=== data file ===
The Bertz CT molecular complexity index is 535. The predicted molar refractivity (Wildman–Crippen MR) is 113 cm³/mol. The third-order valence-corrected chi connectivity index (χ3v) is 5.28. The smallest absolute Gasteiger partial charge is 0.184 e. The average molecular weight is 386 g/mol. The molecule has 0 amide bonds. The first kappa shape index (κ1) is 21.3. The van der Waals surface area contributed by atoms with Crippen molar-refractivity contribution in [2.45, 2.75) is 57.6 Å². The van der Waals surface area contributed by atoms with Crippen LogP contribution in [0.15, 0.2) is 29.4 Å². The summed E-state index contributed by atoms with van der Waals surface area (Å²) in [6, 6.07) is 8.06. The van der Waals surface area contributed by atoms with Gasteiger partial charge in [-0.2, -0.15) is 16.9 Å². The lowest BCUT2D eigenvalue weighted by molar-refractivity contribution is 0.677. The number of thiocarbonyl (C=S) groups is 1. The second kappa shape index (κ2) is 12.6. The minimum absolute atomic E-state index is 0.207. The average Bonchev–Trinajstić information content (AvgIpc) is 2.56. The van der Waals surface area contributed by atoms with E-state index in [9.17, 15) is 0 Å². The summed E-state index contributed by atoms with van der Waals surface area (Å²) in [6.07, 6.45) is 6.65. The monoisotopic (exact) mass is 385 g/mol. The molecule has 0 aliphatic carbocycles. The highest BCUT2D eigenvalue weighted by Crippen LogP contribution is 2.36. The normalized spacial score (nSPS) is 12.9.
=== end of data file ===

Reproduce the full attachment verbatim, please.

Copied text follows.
The Bertz CT molecular complexity index is 535. The predicted molar refractivity (Wildman–Crippen MR) is 113 cm³/mol. The third-order valence-corrected chi connectivity index (χ3v) is 5.28. The smallest absolute Gasteiger partial charge is 0.184 e. The average molecular weight is 386 g/mol. The molecule has 0 amide bonds. The first kappa shape index (κ1) is 21.3. The van der Waals surface area contributed by atoms with Crippen molar-refractivity contribution in [2.45, 2.75) is 57.6 Å². The van der Waals surface area contributed by atoms with Crippen LogP contribution in [0.15, 0.2) is 29.4 Å². The summed E-state index contributed by atoms with van der Waals surface area (Å²) in [6, 6.07) is 8.06. The van der Waals surface area contributed by atoms with Gasteiger partial charge in [-0.2, -0.15) is 16.9 Å². The lowest BCUT2D eigenvalue weighted by molar-refractivity contribution is 0.677. The number of thiocarbonyl (C=S) groups is 1. The second kappa shape index (κ2) is 12.6. The minimum absolute atomic E-state index is 0.207. The average Bonchev–Trinajstić information content (AvgIpc) is 2.56. The van der Waals surface area contributed by atoms with E-state index in [9.17, 15) is 0 Å². The summed E-state index contributed by atoms with van der Waals surface area (Å²) in [6.07, 6.45) is 6.65. The monoisotopic (exact) mass is 385 g/mol. The molecule has 0 aliphatic carbocycles. The highest BCUT2D eigenvalue weighted by Crippen LogP contribution is 2.36. The normalized spacial score (nSPS) is 12.9.